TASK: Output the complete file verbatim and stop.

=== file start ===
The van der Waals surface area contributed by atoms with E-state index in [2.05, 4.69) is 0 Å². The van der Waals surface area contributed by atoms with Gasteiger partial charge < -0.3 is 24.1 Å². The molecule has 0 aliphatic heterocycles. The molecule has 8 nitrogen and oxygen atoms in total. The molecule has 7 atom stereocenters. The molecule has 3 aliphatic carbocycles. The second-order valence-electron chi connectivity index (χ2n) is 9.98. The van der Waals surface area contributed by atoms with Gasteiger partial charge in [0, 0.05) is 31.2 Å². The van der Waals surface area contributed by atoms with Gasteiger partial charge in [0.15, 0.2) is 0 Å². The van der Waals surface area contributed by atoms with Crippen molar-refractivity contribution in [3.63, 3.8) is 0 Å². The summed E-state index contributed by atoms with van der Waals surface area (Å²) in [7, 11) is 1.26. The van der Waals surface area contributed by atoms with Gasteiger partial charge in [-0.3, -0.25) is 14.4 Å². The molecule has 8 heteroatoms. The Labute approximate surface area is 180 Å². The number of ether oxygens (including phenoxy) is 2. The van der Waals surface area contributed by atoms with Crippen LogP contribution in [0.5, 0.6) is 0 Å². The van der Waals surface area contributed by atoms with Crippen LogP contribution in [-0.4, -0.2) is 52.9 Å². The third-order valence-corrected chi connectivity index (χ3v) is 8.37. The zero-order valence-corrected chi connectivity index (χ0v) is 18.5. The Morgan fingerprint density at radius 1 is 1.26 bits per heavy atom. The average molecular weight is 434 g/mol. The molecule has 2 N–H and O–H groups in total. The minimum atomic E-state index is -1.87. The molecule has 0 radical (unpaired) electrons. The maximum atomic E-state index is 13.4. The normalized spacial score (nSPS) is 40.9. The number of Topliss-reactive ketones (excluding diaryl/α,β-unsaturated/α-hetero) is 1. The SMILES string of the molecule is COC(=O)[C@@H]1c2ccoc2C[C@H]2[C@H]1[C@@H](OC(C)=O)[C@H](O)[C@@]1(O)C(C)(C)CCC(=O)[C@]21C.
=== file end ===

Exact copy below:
The van der Waals surface area contributed by atoms with E-state index in [2.05, 4.69) is 0 Å². The van der Waals surface area contributed by atoms with Gasteiger partial charge < -0.3 is 24.1 Å². The molecule has 0 aliphatic heterocycles. The molecule has 8 nitrogen and oxygen atoms in total. The molecule has 7 atom stereocenters. The molecule has 3 aliphatic carbocycles. The second-order valence-electron chi connectivity index (χ2n) is 9.98. The van der Waals surface area contributed by atoms with Gasteiger partial charge in [0, 0.05) is 31.2 Å². The van der Waals surface area contributed by atoms with Gasteiger partial charge in [0.15, 0.2) is 0 Å². The van der Waals surface area contributed by atoms with Crippen molar-refractivity contribution in [3.63, 3.8) is 0 Å². The summed E-state index contributed by atoms with van der Waals surface area (Å²) in [7, 11) is 1.26. The van der Waals surface area contributed by atoms with Gasteiger partial charge in [-0.3, -0.25) is 14.4 Å². The molecule has 8 heteroatoms. The Labute approximate surface area is 180 Å². The number of ether oxygens (including phenoxy) is 2. The van der Waals surface area contributed by atoms with Crippen LogP contribution in [0.5, 0.6) is 0 Å². The van der Waals surface area contributed by atoms with Crippen LogP contribution in [-0.4, -0.2) is 52.9 Å². The third-order valence-corrected chi connectivity index (χ3v) is 8.37. The zero-order valence-corrected chi connectivity index (χ0v) is 18.5. The Morgan fingerprint density at radius 1 is 1.26 bits per heavy atom. The average molecular weight is 434 g/mol. The molecule has 2 N–H and O–H groups in total. The minimum atomic E-state index is -1.87. The molecule has 0 radical (unpaired) electrons. The maximum atomic E-state index is 13.4. The normalized spacial score (nSPS) is 40.9. The number of Topliss-reactive ketones (excluding diaryl/α,β-unsaturated/α-hetero) is 1. The SMILES string of the molecule is COC(=O)[C@@H]1c2ccoc2C[C@H]2[C@H]1[C@@H](OC(C)=O)[C@H](O)[C@@]1(O)C(C)(C)CCC(=O)[C@]21C.